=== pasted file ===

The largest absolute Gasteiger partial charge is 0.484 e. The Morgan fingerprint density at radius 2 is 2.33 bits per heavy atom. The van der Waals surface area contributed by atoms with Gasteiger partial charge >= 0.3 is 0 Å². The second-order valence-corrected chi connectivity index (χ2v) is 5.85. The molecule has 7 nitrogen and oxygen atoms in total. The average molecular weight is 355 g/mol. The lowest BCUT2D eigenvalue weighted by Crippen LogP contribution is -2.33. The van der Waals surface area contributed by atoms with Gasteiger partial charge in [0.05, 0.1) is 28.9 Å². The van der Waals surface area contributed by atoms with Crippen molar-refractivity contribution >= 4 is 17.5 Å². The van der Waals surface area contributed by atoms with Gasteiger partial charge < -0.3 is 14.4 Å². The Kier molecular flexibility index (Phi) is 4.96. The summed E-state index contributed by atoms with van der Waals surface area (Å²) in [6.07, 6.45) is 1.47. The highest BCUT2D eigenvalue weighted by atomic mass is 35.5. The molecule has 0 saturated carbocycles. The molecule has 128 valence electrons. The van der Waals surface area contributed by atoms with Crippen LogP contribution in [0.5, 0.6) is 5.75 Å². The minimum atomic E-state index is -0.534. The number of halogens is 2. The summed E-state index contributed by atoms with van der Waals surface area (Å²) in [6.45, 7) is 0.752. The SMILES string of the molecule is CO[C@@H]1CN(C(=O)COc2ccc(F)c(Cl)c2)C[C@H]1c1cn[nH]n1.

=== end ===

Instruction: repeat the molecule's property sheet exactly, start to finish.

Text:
The largest absolute Gasteiger partial charge is 0.484 e. The Morgan fingerprint density at radius 2 is 2.33 bits per heavy atom. The van der Waals surface area contributed by atoms with Gasteiger partial charge >= 0.3 is 0 Å². The second-order valence-corrected chi connectivity index (χ2v) is 5.85. The molecule has 7 nitrogen and oxygen atoms in total. The average molecular weight is 355 g/mol. The lowest BCUT2D eigenvalue weighted by Crippen LogP contribution is -2.33. The van der Waals surface area contributed by atoms with Gasteiger partial charge in [0.05, 0.1) is 28.9 Å². The van der Waals surface area contributed by atoms with Crippen molar-refractivity contribution >= 4 is 17.5 Å². The van der Waals surface area contributed by atoms with Gasteiger partial charge < -0.3 is 14.4 Å². The Kier molecular flexibility index (Phi) is 4.96. The summed E-state index contributed by atoms with van der Waals surface area (Å²) in [6.07, 6.45) is 1.47. The highest BCUT2D eigenvalue weighted by atomic mass is 35.5. The molecule has 0 saturated carbocycles. The molecule has 128 valence electrons. The van der Waals surface area contributed by atoms with Crippen LogP contribution in [0.5, 0.6) is 5.75 Å². The minimum atomic E-state index is -0.534. The number of halogens is 2. The summed E-state index contributed by atoms with van der Waals surface area (Å²) in [6.45, 7) is 0.752. The SMILES string of the molecule is CO[C@@H]1CN(C(=O)COc2ccc(F)c(Cl)c2)C[C@H]1c1cn[nH]n1.